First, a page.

Numerical simulations of dust-gas dynamics are one of the fundamental tools in astrophysical research, such as the study of star and planet formation. It is common to find tightly coupled dust and gas in astrophysical systems, which demands that any practical integration method be able to take time steps $\Delta t$ much longer than the stopping time $t_{\rm s}$ due to drag. A number of methods have been developed to ensure stability in this stiff ($\Delta t\gg t_{\rm s}$) regime, but there remains large room for improvement in terms of accuracy. In this paper, we describe an easy-to-implement method, the "staggered semi-analytic method" (SSA), and conduct numerical tests to compare it to other implicit and semi-analytic methods, including the $2^{\rm nd}$ order implicit method and the Verlet method. SSA makes use of a staggered step to better approximate the terminal velocity in the stiff regime. In applications to protoplanetary disks, this not only leads to orders-of-magnitude higher accuracy than the other methods, but also provides greater stability, making it possible to take time steps 100 times larger in some situations. SSA is also $2^{\rm nd}$ order accurate and symplectic when $\Delta t \ll t_{\rm s}$. More generally, the robustness of SSA makes it applicable to linear dust-gas drag in virtually any context.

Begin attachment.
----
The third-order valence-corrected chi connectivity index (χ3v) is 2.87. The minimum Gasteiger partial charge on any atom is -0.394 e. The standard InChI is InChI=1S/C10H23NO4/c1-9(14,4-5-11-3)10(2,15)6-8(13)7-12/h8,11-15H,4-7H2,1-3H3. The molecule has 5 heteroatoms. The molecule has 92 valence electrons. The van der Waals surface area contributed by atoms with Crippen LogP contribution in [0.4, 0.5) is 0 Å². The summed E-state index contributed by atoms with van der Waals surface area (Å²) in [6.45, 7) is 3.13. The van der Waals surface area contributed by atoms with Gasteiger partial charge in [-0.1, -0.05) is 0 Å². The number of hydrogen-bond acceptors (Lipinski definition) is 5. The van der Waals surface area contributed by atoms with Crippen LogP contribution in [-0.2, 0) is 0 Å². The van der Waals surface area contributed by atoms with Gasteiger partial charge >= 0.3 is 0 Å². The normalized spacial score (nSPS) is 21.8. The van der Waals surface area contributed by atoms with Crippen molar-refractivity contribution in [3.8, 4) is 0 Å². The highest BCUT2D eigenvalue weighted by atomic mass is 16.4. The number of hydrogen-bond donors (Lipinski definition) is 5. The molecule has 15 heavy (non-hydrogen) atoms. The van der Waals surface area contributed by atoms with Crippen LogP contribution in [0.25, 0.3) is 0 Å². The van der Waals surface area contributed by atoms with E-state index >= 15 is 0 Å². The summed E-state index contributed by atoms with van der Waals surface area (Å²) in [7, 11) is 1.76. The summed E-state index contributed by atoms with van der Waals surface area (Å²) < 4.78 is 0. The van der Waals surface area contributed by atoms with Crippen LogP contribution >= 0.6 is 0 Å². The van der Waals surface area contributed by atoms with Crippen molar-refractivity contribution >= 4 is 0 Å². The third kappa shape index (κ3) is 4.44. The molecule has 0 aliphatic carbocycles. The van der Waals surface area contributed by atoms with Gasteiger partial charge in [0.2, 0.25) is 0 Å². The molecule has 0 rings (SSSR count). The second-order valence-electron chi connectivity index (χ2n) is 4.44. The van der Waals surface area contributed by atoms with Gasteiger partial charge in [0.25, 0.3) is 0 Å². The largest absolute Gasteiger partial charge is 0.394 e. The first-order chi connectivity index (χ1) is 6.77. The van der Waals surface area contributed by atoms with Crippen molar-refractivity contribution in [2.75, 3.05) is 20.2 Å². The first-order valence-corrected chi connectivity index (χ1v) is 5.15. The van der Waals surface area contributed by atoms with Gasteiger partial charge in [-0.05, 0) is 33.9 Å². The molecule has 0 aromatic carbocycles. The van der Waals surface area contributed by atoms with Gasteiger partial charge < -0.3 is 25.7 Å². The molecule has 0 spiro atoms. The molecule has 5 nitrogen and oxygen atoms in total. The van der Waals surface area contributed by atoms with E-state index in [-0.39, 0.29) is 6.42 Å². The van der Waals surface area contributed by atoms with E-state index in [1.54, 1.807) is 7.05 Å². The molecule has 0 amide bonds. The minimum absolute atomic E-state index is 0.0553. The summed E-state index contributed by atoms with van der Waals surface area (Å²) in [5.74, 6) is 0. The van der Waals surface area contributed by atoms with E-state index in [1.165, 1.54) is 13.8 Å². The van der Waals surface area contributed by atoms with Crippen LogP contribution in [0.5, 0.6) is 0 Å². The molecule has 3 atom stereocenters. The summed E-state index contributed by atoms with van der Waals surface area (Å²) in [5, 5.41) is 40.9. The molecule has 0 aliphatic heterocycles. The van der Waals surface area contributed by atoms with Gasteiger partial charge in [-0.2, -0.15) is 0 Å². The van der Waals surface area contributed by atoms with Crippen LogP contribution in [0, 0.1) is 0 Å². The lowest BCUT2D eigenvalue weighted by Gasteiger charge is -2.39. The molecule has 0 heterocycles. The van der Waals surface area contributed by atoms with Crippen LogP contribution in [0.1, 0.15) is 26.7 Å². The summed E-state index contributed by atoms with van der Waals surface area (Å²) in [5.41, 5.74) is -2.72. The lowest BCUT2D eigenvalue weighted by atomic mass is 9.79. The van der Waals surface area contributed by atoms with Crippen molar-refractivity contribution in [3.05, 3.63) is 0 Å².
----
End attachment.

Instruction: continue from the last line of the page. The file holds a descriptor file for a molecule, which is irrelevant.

Charlie Conroy, Rohan P. Naidu, Dennis Zaritsky, Ana Bonaca, Phillip Cargile, Benjamin D. Johnson, Nelson Caldwell

12 pages, 9 figures, submitted from Travelers to ApJ